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Opening Day 2016: Hail the lords of chaos

Arm and arm Lookout Landing comes together to celebrate, watch, cheer, and mourn as we begin the passing of another season of the Seattle Mariners, the spectacularly inept baseball team we all love.

Otto Greule Jr/Getty Images

1) The first thing to do, the very first thing, is to read this:

I like to think of baseball as less a form of entertainment and more a force of nature. Entertainment is unidirectional; it is a service. You take what you want from it, then turn it off. It’s heartless and transactional. I prefer the idea that baseball is just something that exists alongside, like raw material, something we can make anything out of.

2) One of my most vivid memories of childhood trips to the Kingdome was the angular nature of the game. My experience with baseball was in the backyard, or maybe running around a junior high infield when those big kids weren't around. At the Kingdome everything was bright, and the perfectly straight chalk lines and finely measured bases. The infield was a diamond, the bases pristine and square. At the end of each foul line these grand, stately, silent sentinels loomed over the field, passing judgment on what was a home run, and what was a strike. The scene conveyed on me a grand sense of order, of control, of perfection.

That's what a lot of the last 15 years of baseball's gilded stats age has been about, I think. We desire control, order, understanding, knowledge. But at the very center of the heart of the game, pulsating and pumping life and energy to everything else, is the microsecond when a round ball, spinning at a rate of up to two thousand revolutions per minute and moving in excess of one hundred miles per hour, meets a cylindrical piece of wood, swung at a speed matching or even exceeding that of the ball. Those two round, spinning, humming, angry objects collide, and that beautifully ordered, right-angled stage is thrown into utter chaos.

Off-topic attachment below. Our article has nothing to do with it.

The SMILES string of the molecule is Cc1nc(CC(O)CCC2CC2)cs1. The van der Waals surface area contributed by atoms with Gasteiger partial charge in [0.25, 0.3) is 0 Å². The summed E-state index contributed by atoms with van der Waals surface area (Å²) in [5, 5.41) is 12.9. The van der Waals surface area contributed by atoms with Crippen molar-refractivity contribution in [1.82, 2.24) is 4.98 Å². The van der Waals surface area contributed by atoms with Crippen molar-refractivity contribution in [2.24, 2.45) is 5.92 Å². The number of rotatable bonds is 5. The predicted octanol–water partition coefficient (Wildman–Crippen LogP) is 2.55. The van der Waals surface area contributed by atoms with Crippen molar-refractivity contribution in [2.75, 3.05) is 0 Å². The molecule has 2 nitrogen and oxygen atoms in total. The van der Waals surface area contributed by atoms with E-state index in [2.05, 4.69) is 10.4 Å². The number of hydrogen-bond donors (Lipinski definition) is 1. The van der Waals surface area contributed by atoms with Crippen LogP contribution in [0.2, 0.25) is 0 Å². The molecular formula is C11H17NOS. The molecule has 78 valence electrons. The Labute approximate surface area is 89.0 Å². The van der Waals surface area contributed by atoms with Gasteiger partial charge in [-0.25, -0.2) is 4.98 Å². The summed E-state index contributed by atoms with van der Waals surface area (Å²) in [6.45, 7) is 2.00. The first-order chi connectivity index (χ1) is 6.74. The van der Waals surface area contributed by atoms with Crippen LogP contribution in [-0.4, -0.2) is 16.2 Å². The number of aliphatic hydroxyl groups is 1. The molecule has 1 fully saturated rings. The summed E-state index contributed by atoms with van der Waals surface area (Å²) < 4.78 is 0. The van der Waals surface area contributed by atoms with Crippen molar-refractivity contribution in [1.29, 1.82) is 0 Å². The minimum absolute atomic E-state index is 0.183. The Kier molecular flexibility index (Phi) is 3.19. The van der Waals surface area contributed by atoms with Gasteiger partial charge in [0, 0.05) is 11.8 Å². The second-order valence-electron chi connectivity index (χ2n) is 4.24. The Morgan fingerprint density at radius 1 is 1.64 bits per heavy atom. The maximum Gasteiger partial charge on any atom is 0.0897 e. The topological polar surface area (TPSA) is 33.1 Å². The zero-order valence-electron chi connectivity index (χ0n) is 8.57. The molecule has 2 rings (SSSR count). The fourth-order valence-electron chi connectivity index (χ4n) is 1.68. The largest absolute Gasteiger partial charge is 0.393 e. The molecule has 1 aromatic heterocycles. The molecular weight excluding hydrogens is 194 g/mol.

Careers, livelihoods, and legends are built up and brought low by that chaos, and the infantile way we are beginning to understand it. We are always striving to learn and grow, but never, ever forget how much there is left to learn. Today's medicine is tomorrow's leeching. We are still, in so many ways, grasping in the dark.

3) Joey Cora squared to bunt, and if the angle of his bat is a tiny fraction of a degree different, Don Mattingly scoops the ball and waits for him with the tag. Maybe then Griffey pops up, and after Edgar walks Alex Rodriguez, far too young for the moment, strikes out. Maybe enthusiasm dwindles, and the boondoggle that is publicly financed stadiums is seen for what it is. Maybe Dave Niehaus accepts his Hall of Fame induction with a plaque that says "Tampa Bay Mariners".


Joey Cora Slide

Baseball is called a game of inches, but that's bullshit. Baseball is a game of millimeters, and the effect they have on our lives will never stop thrilling and terrifying me in equal measure.

4) With the RoyalsWorld Series championship and the Blue Jays playoff run last year it is no longer in question: Your Seattle Mariners are baseball's reigning monarchs of failure. There is no franchise in the game with less history, success, or reason for an average sports fan to pay the slightest attention to them. This is the reality, and the truth we wake up to everyday.